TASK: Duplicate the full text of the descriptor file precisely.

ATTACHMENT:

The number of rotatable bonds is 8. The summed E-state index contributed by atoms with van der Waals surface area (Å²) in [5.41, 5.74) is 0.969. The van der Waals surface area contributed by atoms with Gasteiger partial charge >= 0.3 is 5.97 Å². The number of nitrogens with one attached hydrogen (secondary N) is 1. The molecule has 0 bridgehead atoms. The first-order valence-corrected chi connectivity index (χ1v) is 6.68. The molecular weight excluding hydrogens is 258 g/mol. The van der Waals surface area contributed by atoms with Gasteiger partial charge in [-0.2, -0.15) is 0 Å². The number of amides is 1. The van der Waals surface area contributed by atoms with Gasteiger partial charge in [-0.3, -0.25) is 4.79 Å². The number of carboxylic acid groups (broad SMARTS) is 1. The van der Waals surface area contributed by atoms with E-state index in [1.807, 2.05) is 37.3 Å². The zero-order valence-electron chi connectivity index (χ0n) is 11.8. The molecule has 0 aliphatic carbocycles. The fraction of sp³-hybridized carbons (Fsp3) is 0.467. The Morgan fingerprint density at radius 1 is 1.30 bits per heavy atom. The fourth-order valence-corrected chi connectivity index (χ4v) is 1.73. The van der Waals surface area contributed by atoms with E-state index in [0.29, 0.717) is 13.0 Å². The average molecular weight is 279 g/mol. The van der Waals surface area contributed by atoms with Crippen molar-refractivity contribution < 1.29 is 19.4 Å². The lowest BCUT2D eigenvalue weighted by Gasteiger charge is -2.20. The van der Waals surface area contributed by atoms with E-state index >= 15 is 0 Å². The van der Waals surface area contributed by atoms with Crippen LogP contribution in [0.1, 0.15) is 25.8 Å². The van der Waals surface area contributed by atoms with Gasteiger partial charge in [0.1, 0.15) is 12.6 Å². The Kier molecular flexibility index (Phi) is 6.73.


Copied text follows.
The number of rotatable bonds is 8. The summed E-state index contributed by atoms with van der Waals surface area (Å²) in [5.41, 5.74) is 0.969. The van der Waals surface area contributed by atoms with Gasteiger partial charge >= 0.3 is 5.97 Å². The number of nitrogens with one attached hydrogen (secondary N) is 1. The molecule has 0 bridgehead atoms. The first-order valence-corrected chi connectivity index (χ1v) is 6.68. The molecular weight excluding hydrogens is 258 g/mol. The van der Waals surface area contributed by atoms with Gasteiger partial charge in [-0.2, -0.15) is 0 Å². The number of amides is 1. The van der Waals surface area contributed by atoms with Gasteiger partial charge in [-0.3, -0.25) is 4.79 Å². The number of carboxylic acid groups (broad SMARTS) is 1. The van der Waals surface area contributed by atoms with E-state index in [1.807, 2.05) is 37.3 Å². The zero-order valence-electron chi connectivity index (χ0n) is 11.8. The molecule has 0 aliphatic carbocycles. The fraction of sp³-hybridized carbons (Fsp3) is 0.467. The Morgan fingerprint density at radius 1 is 1.30 bits per heavy atom. The fourth-order valence-corrected chi connectivity index (χ4v) is 1.73. The van der Waals surface area contributed by atoms with E-state index in [0.29, 0.717) is 13.0 Å². The average molecular weight is 279 g/mol. The van der Waals surface area contributed by atoms with Crippen molar-refractivity contribution < 1.29 is 19.4 Å². The lowest BCUT2D eigenvalue weighted by Gasteiger charge is -2.20. The van der Waals surface area contributed by atoms with E-state index >= 15 is 0 Å². The van der Waals surface area contributed by atoms with Crippen LogP contribution in [0.1, 0.15) is 25.8 Å². The van der Waals surface area contributed by atoms with Gasteiger partial charge in [0.1, 0.15) is 12.6 Å². The Kier molecular flexibility index (Phi) is 6.73.